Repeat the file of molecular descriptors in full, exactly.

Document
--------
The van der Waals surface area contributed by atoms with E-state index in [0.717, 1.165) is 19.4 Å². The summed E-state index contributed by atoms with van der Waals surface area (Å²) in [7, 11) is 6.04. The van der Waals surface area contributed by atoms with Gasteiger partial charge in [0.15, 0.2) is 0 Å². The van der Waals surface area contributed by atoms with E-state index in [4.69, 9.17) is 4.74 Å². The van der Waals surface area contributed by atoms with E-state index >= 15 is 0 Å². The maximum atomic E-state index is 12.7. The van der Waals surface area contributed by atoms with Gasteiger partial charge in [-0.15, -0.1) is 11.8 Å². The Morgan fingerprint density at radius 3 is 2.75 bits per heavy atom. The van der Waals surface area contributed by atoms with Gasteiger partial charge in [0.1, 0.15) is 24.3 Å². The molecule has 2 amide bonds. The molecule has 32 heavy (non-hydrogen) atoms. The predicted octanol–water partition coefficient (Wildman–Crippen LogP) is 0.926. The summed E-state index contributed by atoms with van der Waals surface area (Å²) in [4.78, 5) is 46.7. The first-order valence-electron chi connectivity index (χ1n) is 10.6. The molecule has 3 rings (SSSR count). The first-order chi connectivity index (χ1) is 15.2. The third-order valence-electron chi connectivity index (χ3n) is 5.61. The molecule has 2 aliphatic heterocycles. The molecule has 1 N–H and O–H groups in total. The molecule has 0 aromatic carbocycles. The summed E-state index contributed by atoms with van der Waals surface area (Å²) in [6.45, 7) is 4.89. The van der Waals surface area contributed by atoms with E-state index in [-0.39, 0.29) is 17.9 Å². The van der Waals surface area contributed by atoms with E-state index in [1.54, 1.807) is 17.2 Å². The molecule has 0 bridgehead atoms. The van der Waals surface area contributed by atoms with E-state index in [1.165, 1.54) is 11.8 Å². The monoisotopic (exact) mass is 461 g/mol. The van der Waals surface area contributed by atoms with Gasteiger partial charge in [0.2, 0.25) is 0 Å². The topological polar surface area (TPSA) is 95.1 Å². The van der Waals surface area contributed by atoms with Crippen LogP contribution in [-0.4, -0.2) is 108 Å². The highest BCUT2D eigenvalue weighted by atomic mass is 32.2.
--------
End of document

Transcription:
The van der Waals surface area contributed by atoms with E-state index in [0.717, 1.165) is 19.4 Å². The summed E-state index contributed by atoms with van der Waals surface area (Å²) in [7, 11) is 6.04. The van der Waals surface area contributed by atoms with Gasteiger partial charge in [0.15, 0.2) is 0 Å². The van der Waals surface area contributed by atoms with E-state index in [4.69, 9.17) is 4.74 Å². The van der Waals surface area contributed by atoms with E-state index >= 15 is 0 Å². The maximum atomic E-state index is 12.7. The van der Waals surface area contributed by atoms with Gasteiger partial charge in [-0.15, -0.1) is 11.8 Å². The Morgan fingerprint density at radius 3 is 2.75 bits per heavy atom. The van der Waals surface area contributed by atoms with Gasteiger partial charge in [0.1, 0.15) is 24.3 Å². The molecule has 2 amide bonds. The molecule has 32 heavy (non-hydrogen) atoms. The predicted octanol–water partition coefficient (Wildman–Crippen LogP) is 0.926. The summed E-state index contributed by atoms with van der Waals surface area (Å²) in [4.78, 5) is 46.7. The first-order valence-electron chi connectivity index (χ1n) is 10.6. The molecule has 3 rings (SSSR count). The first-order chi connectivity index (χ1) is 15.2. The third-order valence-electron chi connectivity index (χ3n) is 5.61. The molecule has 2 aliphatic heterocycles. The molecule has 1 N–H and O–H groups in total. The molecule has 0 aromatic carbocycles. The summed E-state index contributed by atoms with van der Waals surface area (Å²) in [6.45, 7) is 4.89. The van der Waals surface area contributed by atoms with E-state index in [-0.39, 0.29) is 17.9 Å². The van der Waals surface area contributed by atoms with E-state index in [1.54, 1.807) is 17.2 Å². The molecule has 0 bridgehead atoms. The van der Waals surface area contributed by atoms with E-state index in [1.165, 1.54) is 11.8 Å². The monoisotopic (exact) mass is 461 g/mol. The van der Waals surface area contributed by atoms with Gasteiger partial charge in [0.2, 0.25) is 0 Å². The topological polar surface area (TPSA) is 95.1 Å². The van der Waals surface area contributed by atoms with Crippen LogP contribution in [-0.4, -0.2) is 108 Å². The highest BCUT2D eigenvalue weighted by atomic mass is 32.2.